McIlheran Misses The Point: Episode #635
The newspaper's in-house conservative blogger bemoans delayed bridge repair in the Zoo Interchange - - true fact, good point - - then fumbles the ball by citing another conservative blogger who blames it all on Doyle.
Again, a victory of ideology and superficiality over reporting.
Truth is, groups like 1000 Friends of Wisconsin (entire report and follow up papers, here), politicians like John Norquist, bloggers and transportation policy specialists like Gretchen Schuldt (CASH), and any number of others, including yours truly, have been saying for years that Governors, regardless of party, and the highway lobby and the State Department of Transportation continue to promote the building of new highways without putting the priority on fixing the roads we have.
The concept is called "Fix it First."
Which is being violated right now with $1.9 billion (and a lot of early stimulus dollars) committed to rebuilding and widening I-94 from Milwaukee to Illinois, without justification.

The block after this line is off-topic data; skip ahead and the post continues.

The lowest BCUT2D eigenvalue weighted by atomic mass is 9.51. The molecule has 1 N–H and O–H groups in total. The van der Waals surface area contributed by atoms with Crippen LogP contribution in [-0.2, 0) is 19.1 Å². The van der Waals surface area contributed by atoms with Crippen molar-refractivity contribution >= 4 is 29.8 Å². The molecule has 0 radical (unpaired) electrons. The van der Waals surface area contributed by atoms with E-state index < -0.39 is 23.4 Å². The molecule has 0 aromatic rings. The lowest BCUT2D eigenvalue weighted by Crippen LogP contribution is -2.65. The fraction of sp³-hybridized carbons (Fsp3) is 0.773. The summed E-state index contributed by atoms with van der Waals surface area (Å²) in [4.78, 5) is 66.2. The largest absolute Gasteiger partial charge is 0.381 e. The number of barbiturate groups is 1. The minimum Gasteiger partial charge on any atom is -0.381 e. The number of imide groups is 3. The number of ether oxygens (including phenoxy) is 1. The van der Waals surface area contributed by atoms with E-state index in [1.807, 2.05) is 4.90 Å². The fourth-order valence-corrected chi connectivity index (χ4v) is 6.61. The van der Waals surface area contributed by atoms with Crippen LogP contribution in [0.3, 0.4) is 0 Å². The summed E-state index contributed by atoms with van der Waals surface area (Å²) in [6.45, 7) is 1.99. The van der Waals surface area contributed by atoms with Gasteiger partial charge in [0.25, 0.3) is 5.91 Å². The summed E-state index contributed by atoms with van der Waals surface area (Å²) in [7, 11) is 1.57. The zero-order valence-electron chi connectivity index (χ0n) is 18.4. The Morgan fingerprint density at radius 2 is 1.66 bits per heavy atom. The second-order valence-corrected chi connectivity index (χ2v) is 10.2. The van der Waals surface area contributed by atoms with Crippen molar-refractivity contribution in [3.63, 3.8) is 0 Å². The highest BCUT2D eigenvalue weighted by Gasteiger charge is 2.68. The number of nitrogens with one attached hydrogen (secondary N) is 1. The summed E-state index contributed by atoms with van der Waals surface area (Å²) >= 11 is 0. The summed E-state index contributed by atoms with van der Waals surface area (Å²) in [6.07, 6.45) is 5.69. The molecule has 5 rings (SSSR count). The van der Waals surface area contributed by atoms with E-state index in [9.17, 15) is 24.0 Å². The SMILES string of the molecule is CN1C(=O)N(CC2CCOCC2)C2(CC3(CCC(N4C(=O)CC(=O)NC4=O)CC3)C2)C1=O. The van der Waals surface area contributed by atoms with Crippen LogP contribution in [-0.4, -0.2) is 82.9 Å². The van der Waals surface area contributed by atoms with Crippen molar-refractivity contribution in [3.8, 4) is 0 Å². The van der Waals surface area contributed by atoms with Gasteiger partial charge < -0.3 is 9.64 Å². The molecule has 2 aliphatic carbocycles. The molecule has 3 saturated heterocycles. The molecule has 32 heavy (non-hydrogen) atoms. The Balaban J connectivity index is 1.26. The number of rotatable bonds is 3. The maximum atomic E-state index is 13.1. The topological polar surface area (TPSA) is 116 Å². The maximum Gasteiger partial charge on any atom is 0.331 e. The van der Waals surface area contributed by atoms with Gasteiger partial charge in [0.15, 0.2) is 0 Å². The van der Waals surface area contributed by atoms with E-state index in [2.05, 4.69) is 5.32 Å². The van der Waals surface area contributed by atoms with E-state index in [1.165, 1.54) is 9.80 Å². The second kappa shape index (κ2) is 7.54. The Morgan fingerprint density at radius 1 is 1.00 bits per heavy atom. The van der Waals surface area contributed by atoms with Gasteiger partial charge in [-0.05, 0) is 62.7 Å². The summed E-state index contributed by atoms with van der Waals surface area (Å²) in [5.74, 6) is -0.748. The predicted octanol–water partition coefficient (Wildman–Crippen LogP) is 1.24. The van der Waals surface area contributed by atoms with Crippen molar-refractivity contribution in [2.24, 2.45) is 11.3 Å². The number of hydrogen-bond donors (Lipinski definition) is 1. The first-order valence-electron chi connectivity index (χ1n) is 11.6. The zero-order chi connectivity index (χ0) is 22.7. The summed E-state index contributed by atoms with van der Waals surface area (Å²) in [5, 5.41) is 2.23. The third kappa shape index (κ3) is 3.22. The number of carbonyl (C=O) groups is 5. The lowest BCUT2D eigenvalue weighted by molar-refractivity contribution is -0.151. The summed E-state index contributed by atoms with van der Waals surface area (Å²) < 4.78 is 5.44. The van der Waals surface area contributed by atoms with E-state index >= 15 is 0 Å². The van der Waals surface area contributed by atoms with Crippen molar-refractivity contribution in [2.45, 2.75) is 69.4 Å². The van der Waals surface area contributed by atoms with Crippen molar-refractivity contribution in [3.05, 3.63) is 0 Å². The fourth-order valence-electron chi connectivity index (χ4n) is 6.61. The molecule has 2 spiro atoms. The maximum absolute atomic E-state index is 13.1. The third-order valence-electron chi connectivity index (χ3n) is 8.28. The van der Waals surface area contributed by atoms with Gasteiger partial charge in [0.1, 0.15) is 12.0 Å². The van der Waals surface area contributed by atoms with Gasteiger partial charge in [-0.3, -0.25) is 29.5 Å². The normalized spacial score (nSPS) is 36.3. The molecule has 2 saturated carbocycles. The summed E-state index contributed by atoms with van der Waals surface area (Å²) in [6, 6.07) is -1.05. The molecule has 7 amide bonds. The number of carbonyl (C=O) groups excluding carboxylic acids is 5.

And which is being violated with millions more spent up north on State Highway 41 through John Gard's old state assembly district - - pure pork laid on in the form of expensive small-town bypasses and new bridges and added lanes just because Gard was Majority Leader and made sure he got his share of new pavement.
Even little Mineral Point got a huge bypass - - completed in 2003, though the community lost 6% or its population between 2000 and 2008, and is now down to 2,400: state plans pretty much call for every village or town with more than 2,500 residents to get itself a bypass, and the heck with the downtowns that get bypassed.
When I wrote in a 2005 Cap Times op-ed about this idiotic new bypass binge, Pound, with 355 residents, was on the WisDOT list.
Democrats and Republicans, governors and legislators, lobbyists and road-builders have all had a hand in a road-building binge in Wisconsin that has been going on for decades.
While maintenance - - whether for filling potholes or shoring up bridges - - keeps taking a back seat to building more lanes or new roads that, in the long run, will also suffer their predictable lack of repairs.
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